If the skies fall, one may hope to catch larks. ~François Rabelais


[Haze:]
Sun-dust. —Thoreau
[Twilight:]
Reach of primrose sky
With heaven's pale candles stored. —Jean Ingelow
[Dawn:]
Light a little trembling in the gray,
Above the folded hills. —Mrs. Browning
[The Morning Moon:]
The stars burned out in the pale blue air,
And the thin, white moon lay withering there. —Shelley
[Sunset:]
The level sun, like ruddy ore,
Lay sinking in the barren skies. —Jean Ingelow
[Evening:]
White moonlight comes
And takes the inert landscape by surprise. —Unknown
~Hannah R. Hudson, "Word-Painting," Poems, 1874  #cento


The sky is colored infinity. ~Gladys Taber, "Fall," Stillmeadow Sampler, 1959


The west receives the wandering sun
as the east sends forth the watchful moon.
~Cave Outlaw (1900–1996), "Magic Hour," Wind in the Bell Tower, 1980


So rests the sky against the earth. ~Dag Hammarskjöld, 1951, translated from the Swedish by Leif Sjöberg and W. H. Auden, Markings, 1964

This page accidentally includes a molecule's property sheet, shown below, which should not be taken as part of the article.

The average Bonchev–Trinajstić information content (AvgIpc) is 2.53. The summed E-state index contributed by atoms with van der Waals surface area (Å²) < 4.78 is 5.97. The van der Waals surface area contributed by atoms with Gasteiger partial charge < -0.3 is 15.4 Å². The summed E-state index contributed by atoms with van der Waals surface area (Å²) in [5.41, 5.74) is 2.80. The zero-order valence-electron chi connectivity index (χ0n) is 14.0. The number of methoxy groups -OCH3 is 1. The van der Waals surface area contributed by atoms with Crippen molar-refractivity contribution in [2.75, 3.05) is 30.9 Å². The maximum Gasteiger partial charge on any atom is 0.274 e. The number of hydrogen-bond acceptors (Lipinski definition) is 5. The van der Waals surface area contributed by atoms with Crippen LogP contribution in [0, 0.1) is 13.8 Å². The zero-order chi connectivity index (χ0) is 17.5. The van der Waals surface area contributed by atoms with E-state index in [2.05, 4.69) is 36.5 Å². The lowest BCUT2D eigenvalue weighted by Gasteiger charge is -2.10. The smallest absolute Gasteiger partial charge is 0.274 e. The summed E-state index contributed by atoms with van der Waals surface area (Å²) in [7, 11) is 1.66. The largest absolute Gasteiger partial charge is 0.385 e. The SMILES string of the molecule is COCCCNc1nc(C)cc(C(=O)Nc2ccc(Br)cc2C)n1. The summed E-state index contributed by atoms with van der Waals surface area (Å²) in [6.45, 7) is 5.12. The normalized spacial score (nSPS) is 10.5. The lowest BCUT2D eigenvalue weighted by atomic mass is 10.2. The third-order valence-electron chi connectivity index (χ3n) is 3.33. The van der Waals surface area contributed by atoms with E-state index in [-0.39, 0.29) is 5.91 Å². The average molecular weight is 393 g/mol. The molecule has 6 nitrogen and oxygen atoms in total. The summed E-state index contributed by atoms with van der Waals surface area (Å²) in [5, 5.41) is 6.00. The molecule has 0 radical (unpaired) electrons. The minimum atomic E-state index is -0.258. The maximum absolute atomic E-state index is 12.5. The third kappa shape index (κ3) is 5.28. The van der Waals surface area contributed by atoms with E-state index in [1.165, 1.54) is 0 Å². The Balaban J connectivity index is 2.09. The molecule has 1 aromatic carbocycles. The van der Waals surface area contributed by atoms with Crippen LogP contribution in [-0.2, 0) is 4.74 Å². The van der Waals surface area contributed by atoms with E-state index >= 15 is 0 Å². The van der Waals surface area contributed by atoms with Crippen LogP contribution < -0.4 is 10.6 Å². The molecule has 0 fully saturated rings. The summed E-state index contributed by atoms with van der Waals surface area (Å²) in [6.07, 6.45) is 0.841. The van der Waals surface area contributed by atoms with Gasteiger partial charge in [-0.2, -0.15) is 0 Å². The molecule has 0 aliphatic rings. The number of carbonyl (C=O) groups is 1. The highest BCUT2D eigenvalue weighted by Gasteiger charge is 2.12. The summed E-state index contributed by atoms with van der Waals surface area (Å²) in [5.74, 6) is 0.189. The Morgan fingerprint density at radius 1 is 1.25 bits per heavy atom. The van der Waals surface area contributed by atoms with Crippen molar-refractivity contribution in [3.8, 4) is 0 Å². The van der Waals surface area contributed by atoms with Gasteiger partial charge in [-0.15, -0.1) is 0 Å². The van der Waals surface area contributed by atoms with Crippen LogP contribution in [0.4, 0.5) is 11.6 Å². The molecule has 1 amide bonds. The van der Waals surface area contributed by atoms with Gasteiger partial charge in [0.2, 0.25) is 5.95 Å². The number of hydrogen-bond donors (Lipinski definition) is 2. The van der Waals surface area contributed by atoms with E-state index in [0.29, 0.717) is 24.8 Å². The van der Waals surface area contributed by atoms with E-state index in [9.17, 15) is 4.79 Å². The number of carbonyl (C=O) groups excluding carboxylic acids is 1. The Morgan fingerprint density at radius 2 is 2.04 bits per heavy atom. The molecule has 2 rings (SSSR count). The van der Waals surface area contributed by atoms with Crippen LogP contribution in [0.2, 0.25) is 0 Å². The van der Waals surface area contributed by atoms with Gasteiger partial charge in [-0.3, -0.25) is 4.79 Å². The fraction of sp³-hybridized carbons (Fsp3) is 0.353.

Here there are very beautiful fields with olive trees, which are grey and silvery green, like pollard willows. And I never get tired of the blue sky.. ~Vincent van Gogh, letter, 1889


There on the hills of summer let me lie
On the cool grass in friendship with the sky.
Let me lie there in love with earth and sun,
And wonder up at the light-foot winds that run,
Stirring the delicate edges of the trees,
And shaking down a music of the seas.
~Edwin Markham, "At Friends with Life," The Shoes of Happiness and Other Poems, 1913


Look up and behold Heaven's gallery of art, with its countless, ever-changing, golden pictures of beauty, illuminating the gorgeous curtain of ethereal blue. ~James Lendall Basford (1845–1915), Seven Seventy Seven Sensations, 1897